When Thomas Hardy wrote: 'Nature is played out as a Beauty, but not as a Mystery', he was voicing an authentic artistic response to the general longing to know more about the natural world which the study and pursuit of science had engendered. He went on: 'I don't want to see the original realities - as optical effects, that is. I want to see the deeper reality underlying the scenic, the expression of what are sometimes called abstract imaginings.'
Daisy Cook makes paintings which deal with these abstract imaginings. She has also never been afraid to engage with beauty, though she is not drawn to its more obvious manifestations. Her latest paintings bear ample witness to this. The meeting point of land, sea and sky has long been a focus for her art. Cook makes paintings which take landscape as their subject without being explicitly topographical or descriptive. Through a suggestion of silvery clouds and mudflat she evokes a littoral: not a specific view or portrait of a place, but a larger statement about this type of country as a habitat for the spirit, a place where the imagination may soar. Photographs are used as reference, but the key energy of these paintings resides in Cook's singular ability to recognize and identify the extraordinary in the ordinary. Her particular quality of recognition breathes through these images, animating them. Intuition and chance play their part, but they would be inert without the guiding principle of the artist's vision.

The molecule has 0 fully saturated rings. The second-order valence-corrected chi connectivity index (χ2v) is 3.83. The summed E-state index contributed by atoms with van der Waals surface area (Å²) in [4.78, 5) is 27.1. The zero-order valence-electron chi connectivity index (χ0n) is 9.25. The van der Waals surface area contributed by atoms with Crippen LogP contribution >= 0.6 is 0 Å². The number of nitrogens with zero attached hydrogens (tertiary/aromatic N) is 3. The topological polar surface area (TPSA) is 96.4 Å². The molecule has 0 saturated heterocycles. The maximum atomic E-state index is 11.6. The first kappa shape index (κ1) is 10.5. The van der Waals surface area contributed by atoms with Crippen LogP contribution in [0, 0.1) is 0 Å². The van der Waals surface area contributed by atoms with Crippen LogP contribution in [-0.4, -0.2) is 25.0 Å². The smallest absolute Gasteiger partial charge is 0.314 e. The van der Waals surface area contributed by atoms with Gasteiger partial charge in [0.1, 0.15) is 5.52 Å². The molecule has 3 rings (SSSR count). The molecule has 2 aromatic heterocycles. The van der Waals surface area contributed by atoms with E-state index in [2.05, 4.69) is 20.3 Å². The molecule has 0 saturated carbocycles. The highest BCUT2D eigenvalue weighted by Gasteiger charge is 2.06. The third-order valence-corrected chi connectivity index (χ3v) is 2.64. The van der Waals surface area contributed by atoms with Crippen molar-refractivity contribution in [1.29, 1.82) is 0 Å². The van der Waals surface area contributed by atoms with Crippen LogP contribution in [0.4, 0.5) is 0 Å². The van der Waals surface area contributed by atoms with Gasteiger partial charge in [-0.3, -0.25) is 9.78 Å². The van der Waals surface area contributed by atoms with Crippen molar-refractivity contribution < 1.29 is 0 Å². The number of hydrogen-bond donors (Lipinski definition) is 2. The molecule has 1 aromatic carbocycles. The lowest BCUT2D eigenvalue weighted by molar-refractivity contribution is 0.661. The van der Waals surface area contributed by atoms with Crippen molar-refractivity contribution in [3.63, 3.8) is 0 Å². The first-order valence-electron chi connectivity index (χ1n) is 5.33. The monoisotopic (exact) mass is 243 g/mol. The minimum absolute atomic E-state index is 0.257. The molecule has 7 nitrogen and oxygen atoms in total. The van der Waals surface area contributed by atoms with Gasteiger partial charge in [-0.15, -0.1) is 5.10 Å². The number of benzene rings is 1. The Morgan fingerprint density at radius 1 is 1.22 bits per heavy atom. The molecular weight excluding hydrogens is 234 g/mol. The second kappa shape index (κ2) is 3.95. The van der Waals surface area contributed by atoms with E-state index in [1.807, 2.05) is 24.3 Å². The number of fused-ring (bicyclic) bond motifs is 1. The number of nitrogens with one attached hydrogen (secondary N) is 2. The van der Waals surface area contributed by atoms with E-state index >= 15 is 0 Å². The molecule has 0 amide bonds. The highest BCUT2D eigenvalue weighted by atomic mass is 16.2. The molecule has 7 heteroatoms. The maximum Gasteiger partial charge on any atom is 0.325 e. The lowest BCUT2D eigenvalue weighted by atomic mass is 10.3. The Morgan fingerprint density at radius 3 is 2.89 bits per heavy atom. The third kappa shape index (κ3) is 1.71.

The pattern and rhythm of Cook's life has changed radically with the birth of her daughter, and instead of spending most days in her studio she is now limited to two or three much more intense sessions per week. This has focused and polarised her studio activity, giving it a different edge and set of priorities. At the same time the experience of motherhood ('the most tender thing I've ever felt') has undoubtedly fed into her work.